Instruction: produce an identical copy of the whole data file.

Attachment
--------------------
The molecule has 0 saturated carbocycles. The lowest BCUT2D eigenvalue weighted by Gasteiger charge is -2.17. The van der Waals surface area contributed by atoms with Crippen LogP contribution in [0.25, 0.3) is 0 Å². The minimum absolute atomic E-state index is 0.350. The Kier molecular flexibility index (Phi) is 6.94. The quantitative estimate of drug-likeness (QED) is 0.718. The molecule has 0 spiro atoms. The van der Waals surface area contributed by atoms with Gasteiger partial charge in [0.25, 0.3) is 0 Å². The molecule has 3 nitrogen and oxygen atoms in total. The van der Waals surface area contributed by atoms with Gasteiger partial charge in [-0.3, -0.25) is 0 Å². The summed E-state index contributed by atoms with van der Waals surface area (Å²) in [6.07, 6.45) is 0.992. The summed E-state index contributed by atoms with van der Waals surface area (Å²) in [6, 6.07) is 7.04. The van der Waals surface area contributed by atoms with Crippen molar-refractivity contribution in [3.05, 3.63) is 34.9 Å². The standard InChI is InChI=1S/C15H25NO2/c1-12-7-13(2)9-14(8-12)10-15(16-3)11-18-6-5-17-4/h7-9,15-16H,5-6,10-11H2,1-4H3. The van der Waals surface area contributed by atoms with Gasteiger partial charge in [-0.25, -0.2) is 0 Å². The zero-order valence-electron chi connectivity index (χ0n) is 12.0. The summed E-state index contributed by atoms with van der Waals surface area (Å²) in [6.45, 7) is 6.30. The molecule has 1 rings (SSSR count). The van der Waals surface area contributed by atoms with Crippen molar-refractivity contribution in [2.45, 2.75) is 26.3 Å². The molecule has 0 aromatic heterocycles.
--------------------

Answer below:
The molecule has 0 saturated carbocycles. The lowest BCUT2D eigenvalue weighted by Gasteiger charge is -2.17. The van der Waals surface area contributed by atoms with Crippen LogP contribution in [0.25, 0.3) is 0 Å². The minimum absolute atomic E-state index is 0.350. The Kier molecular flexibility index (Phi) is 6.94. The quantitative estimate of drug-likeness (QED) is 0.718. The molecule has 0 spiro atoms. The van der Waals surface area contributed by atoms with Gasteiger partial charge in [0.25, 0.3) is 0 Å². The molecule has 3 nitrogen and oxygen atoms in total. The van der Waals surface area contributed by atoms with Gasteiger partial charge in [-0.3, -0.25) is 0 Å². The summed E-state index contributed by atoms with van der Waals surface area (Å²) in [6.07, 6.45) is 0.992. The summed E-state index contributed by atoms with van der Waals surface area (Å²) in [6, 6.07) is 7.04. The van der Waals surface area contributed by atoms with Crippen molar-refractivity contribution in [3.05, 3.63) is 34.9 Å². The standard InChI is InChI=1S/C15H25NO2/c1-12-7-13(2)9-14(8-12)10-15(16-3)11-18-6-5-17-4/h7-9,15-16H,5-6,10-11H2,1-4H3. The van der Waals surface area contributed by atoms with Gasteiger partial charge in [-0.25, -0.2) is 0 Å². The zero-order valence-electron chi connectivity index (χ0n) is 12.0. The summed E-state index contributed by atoms with van der Waals surface area (Å²) in [6.45, 7) is 6.30. The molecule has 1 rings (SSSR count). The van der Waals surface area contributed by atoms with Crippen molar-refractivity contribution in [2.45, 2.75) is 26.3 Å². The molecule has 0 aromatic heterocycles.